Dove

No, it's not a title that I'd ever arrogate seriously to myself. If you were to ask me to perform a rite for you, then I'd hope it was because you knew me, felt we had similar views on the GBWII, and that I'd do a tidy job in accordance with your wishes.

It's not, either, that I think that formal education is the problem. If I wanted someone for something like counselling, nursing, or any other medical thingy, I'd expect them to have the appropriate qualifications, otherwise they could do me serious damage. Likewise, if I took on the role of organising Pagans to do some of the other functions we've talked about like visiting, campaigning, befriending, and so on, I'd want to be sure that the volunteers had the appropriate training to do it properly. That could also involve some formal stuff (there's a group called LifeRites, for example, who aren't explicitly Pagan in their orientation, but who do run training programmes for people to conduct rites of passage. Very good ones, too. http://www.liferites.org if you're interested.)

It's more that I have a feeling that respect for someone shouldn't come from the title they have rather than the person they are.

Practically, it's easier for the already hierarchical religions to train priests because they already have hierarchies. Them at the top decide the shape of rites, the interpretation of teachings, and so on, and they can organise the "approved" teaching of the "approved" students. For me, one of the joys of Paganism is that we are so actively anti-hierarchical (the herd of cats metaphor that people come out with so often). If someone tries to set themselves up as saying "all Pagans believe..." then there's sure to be a chorus of voices saying "I'm a Pagan and I don't believe...", "Pagans don't "believe"..." and numerous other demolitions of the attempted Great I Am.

I do understand where you're coming from in feeling that having a professional to do some of these things is tempting, it's a debate that's gone on on many elists I've participated in over the years. But on balance, I've found the arguments of the non-hierarchs to be more convincing.

gwyn eich byd

Ffred

Ben Trismegistus
October 29th, 2004, 03:26 PM
Practically, it's easier for the already hierarchical religions to train priests because they already have hierarchies. Them at the top decide the shape of rites, the interpretation of teachings, and so on, and they can organise the "approved" teaching of the "approved" students. For me, one of the joys of Paganism is that we are so actively anti-hierarchical (the herd of cats metaphor that people come out with so often). If someone tries to set themselves up as saying "all Pagans believe..." then there's sure to be a chorus of voices saying "I'm a Pagan and I don't believe...", "Pagans don't "believe"..." and numerous other demolitions of the attempted Great I Am.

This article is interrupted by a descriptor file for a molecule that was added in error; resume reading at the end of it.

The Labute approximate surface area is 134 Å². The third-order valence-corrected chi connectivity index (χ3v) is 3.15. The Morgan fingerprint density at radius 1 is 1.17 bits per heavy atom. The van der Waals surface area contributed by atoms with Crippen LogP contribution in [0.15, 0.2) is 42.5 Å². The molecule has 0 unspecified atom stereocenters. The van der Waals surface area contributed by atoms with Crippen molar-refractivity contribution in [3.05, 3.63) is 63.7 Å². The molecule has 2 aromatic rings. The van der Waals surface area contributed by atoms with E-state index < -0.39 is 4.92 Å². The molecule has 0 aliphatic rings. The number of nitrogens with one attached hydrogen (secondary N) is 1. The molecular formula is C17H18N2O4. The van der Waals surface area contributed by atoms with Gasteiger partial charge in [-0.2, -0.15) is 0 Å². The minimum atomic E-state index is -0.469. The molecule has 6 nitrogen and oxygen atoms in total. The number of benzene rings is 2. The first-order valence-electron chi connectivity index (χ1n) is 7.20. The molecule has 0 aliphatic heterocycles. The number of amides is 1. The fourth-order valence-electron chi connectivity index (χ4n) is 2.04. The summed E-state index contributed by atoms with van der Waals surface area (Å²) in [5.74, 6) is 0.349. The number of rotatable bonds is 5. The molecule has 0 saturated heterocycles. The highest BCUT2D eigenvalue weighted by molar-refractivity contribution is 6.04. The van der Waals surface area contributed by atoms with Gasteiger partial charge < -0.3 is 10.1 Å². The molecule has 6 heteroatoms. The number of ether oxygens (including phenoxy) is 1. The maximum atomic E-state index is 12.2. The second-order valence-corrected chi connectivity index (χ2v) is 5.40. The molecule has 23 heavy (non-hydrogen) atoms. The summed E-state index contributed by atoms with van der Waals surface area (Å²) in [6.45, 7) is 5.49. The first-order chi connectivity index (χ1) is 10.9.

Some are, some aren't. For me, one of the joys of Paganism is that you can choose a path that works best for you, whether that's an organized tradition with a hierarchical system or clergy training, or a "herding cats" eclectic path with no strictures whatsoever. Ain't choice grand?

MorningDove030202
October 29th, 2004, 03:56 PM
Some are, some aren't. For me, one of the joys of Paganism is that you can choose a path that works best for you, whether that's an organized tradition with a hierarchical system or clergy training, or a "herding cats" eclectic path with no strictures whatsoever. Ain't choice grand?


LOL, I almost named my study circle "Our Lady of Herding Cats" LOL but I didn't want our name to become a curse. I've had enough of "herding cats" I want structure and support!!

Dove

Ben Trismegistus
October 29th, 2004, 03:58 PM
LOL, I almost named my study circle "Our Lady of Herding Cats" LOL but I didn't want our name to become a curse. I've had enough of "herding cats" I want structure and support!!
Yes, you should always be careful of what you name your circle. We named ours after an obscure Greek fertility goddess, and in 2 years there's been 5 babies born, and there's 2 more on the way!

MorningDove030202
October 29th, 2004, 04:20 PM
Yes, you should always be careful of what you name your circle. We named ours after an obscure Greek fertility goddess, and in 2 years there's been 5 babies born, and there's 2 more on the way!

Eeek! That's alot of babies! We ended up naming our group "Witches of the Fool's Grove Study Circle" Fool as in the tarot card....

Dove

MorningDove030202
October 29th, 2004, 06:39 PM
It's more that I have a feeling that respect for someone shouldn't come from the title they have rather than the person they are.


What if becoming Clergy is an expression of Who Someone Is? I should hope that when I become Clergy that people won't take my training for granted, that if not already familer with the Correllian Tradition of Wicca, they will ask to see what work I have done. However if people are going to respect me more for having a title, that's their issue and there isn't much I can do about it. I'd realy want to be respected for the work I have done, not because I have Rev next to my name. Perhapse you should be asking everyone to be looking at "the work" and not just accepting a title for granted. I think this is good advice.

As you define hierarch my tradition doesn't have one. We are an eclectic form of Wicca, and we can form our own rites as we wish, though I think they have some set standards for initation and for the Fall and Spring Lustration rites. But what make a ritual "correct" isn't set in stone, each Temple can do their own thing, ritual wise. Since most Correllians study the lesson on their own, their is no one interpreting anything for them. They welcome all students and have not turned any away. The Correllian Tradition only defines Wicca for them, they don't try to define it for others. No group I have ever worked with is making statements like "all pagans belive xyz". Structure and Dogma are two different things.
Dove